|UNITED STATES OF AMERICA,||
|GABRIEL DAVID GOMEZ,|
Mr. Gomez appeals on three grounds. First, he claims that the district court treated the sentencing guidelines as mandatory in violation of the Supreme Court's ruling in United States v. Booker, 543 U.S. 220 (2005), and erroneously enhanced his sentence based on facts found by the judge using a preponderance of the evidence standard. Second, he claims that the district court considered evidence from his co-conspirator's court proceedings to determine the drug quantity involved in the conspiracy count. Third, he claims that the judge improperly shifted the burden of proof by requiring him to disprove the calculation of drug quantity estimated by the probation officer rather than requiring the government to prove it.
A. Application of the Sentencing Guidelines
At the evidentiary hearing prior to sentencing, the government introduced evidence that under Mr. Gomez's direction, approximately 40,000 pounds of marijuana had been transported from Mexico and distributed throughout the United States. The government also presented evidence that Mr. Gomez possessed a firearm, obstructed justice by intimidating a witness, and lead a criminal enterprise that involved more than five persons. The district court found that the government proved these facts by the preponderance of the evidence. Calculation of a Guidelines sentence can include enhancements based on facts proved by a preponderance of the evidence so long as the judge treats the calculation as advisory rather than mandatory. United States v. Magallanez, 408 F.3d 672, 685 (10th Cir. 2005).
Mr. Gomez argues that the sentencing court could not enhance his sentence using facts found by a preponderance of the evidence because it treated the Guidelines as mandatory. But the district court's conduct, as well as its words, demonstrates that the court did not treat the Guidelines as mandatory. The court began the sentencing proceeding by explaining that it would calculate the sentence using the Federal Sentencing Guidelines and then determine whether the sentence was reasonable using the sentencing factors found in 18 U.S.C. § 3553(a). The facts found at sentencing combined with Mr. Gomez's criminal history resulted in an offense level of 44, which mandates life in prison under the Guidelines. After considering the § 3553(a) factors, the sentencing court determined that a life sentence would be unfair because it was the same sentence imposed on Mr. Gomez's co-defendant who did not plead guilty, showed no remorse, and denied his involvement in the criminal enterprise. By adjusting the sentence according to the § 3553(a) factors, the court plainly treated the Guidelines as advisory.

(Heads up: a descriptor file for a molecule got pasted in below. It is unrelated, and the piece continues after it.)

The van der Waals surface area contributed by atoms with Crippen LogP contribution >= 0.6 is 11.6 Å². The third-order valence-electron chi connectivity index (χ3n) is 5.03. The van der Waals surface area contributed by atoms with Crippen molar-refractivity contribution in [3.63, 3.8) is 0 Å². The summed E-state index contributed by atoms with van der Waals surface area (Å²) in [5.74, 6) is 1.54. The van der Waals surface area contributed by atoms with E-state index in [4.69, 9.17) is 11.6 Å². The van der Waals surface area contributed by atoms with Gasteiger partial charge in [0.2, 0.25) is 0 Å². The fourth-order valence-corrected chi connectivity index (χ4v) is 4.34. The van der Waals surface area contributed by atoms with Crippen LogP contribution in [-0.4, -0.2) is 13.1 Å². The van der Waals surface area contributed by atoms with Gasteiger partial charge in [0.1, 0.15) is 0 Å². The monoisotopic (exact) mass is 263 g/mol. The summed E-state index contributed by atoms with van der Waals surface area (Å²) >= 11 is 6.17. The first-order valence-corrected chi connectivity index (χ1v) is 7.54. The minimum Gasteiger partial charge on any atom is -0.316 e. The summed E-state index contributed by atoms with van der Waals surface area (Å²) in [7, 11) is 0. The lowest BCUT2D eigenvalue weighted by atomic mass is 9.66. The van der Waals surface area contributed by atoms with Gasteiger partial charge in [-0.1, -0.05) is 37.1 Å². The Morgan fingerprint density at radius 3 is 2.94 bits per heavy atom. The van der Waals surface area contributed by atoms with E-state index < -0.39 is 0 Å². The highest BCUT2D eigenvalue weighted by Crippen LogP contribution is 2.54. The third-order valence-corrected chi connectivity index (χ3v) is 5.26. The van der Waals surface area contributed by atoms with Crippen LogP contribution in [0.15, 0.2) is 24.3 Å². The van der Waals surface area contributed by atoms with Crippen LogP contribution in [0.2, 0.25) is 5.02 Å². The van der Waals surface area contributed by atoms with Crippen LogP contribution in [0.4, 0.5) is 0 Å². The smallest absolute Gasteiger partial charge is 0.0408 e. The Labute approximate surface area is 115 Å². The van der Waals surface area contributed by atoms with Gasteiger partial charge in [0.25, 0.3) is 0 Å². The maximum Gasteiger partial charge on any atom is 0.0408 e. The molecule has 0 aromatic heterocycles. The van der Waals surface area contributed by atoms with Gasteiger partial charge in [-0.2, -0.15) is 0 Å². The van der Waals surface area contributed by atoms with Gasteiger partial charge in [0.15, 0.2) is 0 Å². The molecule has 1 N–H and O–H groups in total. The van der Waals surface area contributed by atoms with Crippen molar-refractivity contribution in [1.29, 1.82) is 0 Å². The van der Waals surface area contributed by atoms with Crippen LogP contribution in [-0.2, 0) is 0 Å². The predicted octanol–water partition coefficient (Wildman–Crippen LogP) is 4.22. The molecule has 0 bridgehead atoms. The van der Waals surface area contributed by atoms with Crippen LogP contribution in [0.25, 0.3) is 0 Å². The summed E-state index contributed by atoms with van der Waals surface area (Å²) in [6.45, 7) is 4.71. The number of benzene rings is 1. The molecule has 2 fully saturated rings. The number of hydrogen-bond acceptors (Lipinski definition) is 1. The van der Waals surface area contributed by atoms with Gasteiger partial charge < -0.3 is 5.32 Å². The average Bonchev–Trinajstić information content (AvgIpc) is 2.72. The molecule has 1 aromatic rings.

B. Reliance on Outside Proceedings
Mr. Gomez argues that the sentencing court abused its discretion by using evidence presented in another proceeding to determine the amount of drugs involved in the conspiracy. He points to the following statement by the district judge at the sentencing hearing:
Now, I'll find, based on my involvement as the presiding judge in this case, on what's been presented today, as well as what I've heard throughout the other defendants' matters in this conspiracy case, that Gabriel Gomez was involved in trafficking of marijuana by laundering illegal proceeds by providing stash houses and providing instructions to other conspirators to further the trafficking and the distribution of marijuana. As a result of his conduct, he is accountable for the underlying marijuana offense levels pursuant to Guideline 2D1.1.